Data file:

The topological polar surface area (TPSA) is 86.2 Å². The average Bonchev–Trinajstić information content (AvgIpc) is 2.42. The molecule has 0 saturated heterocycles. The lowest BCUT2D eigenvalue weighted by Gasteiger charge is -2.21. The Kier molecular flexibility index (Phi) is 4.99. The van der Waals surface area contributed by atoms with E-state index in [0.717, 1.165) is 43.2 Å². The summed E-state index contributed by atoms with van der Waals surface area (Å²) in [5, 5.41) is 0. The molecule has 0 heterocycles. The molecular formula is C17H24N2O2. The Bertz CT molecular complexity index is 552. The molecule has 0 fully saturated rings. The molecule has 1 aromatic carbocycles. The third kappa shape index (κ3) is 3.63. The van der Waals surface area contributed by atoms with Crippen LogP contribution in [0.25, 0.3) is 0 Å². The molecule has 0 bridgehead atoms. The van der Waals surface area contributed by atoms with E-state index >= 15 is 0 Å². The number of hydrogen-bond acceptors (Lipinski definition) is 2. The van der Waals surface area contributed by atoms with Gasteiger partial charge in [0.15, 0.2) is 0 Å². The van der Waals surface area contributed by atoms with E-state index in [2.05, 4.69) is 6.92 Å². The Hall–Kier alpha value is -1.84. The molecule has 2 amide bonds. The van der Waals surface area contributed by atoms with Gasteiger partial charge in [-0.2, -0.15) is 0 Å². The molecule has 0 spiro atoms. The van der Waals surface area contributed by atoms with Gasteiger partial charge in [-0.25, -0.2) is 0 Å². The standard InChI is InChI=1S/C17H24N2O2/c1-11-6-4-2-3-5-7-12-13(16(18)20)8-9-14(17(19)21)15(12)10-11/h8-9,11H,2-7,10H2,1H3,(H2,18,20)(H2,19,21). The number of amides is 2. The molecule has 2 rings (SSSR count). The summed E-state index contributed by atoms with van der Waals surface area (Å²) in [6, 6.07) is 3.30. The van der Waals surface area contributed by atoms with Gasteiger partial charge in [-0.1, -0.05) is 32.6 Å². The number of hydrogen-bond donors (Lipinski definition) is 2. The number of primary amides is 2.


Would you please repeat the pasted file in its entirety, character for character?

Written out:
The topological polar surface area (TPSA) is 86.2 Å². The average Bonchev–Trinajstić information content (AvgIpc) is 2.42. The molecule has 0 saturated heterocycles. The lowest BCUT2D eigenvalue weighted by Gasteiger charge is -2.21. The Kier molecular flexibility index (Phi) is 4.99. The van der Waals surface area contributed by atoms with E-state index in [0.717, 1.165) is 43.2 Å². The summed E-state index contributed by atoms with van der Waals surface area (Å²) in [5, 5.41) is 0. The molecule has 0 heterocycles. The molecular formula is C17H24N2O2. The Bertz CT molecular complexity index is 552. The molecule has 0 fully saturated rings. The molecule has 1 aromatic carbocycles. The third kappa shape index (κ3) is 3.63. The van der Waals surface area contributed by atoms with Crippen LogP contribution in [0.25, 0.3) is 0 Å². The molecule has 0 bridgehead atoms. The van der Waals surface area contributed by atoms with E-state index >= 15 is 0 Å². The number of hydrogen-bond acceptors (Lipinski definition) is 2. The van der Waals surface area contributed by atoms with Gasteiger partial charge in [0.15, 0.2) is 0 Å². The van der Waals surface area contributed by atoms with E-state index in [2.05, 4.69) is 6.92 Å². The Hall–Kier alpha value is -1.84. The molecule has 2 amide bonds. The van der Waals surface area contributed by atoms with Gasteiger partial charge in [-0.2, -0.15) is 0 Å². The molecule has 0 spiro atoms. The van der Waals surface area contributed by atoms with Gasteiger partial charge in [-0.25, -0.2) is 0 Å². The standard InChI is InChI=1S/C17H24N2O2/c1-11-6-4-2-3-5-7-12-13(16(18)20)8-9-14(17(19)21)15(12)10-11/h8-9,11H,2-7,10H2,1H3,(H2,18,20)(H2,19,21). The number of amides is 2. The molecule has 2 rings (SSSR count). The summed E-state index contributed by atoms with van der Waals surface area (Å²) in [6, 6.07) is 3.30. The van der Waals surface area contributed by atoms with Gasteiger partial charge in [-0.1, -0.05) is 32.6 Å². The number of hydrogen-bond donors (Lipinski definition) is 2. The number of primary amides is 2.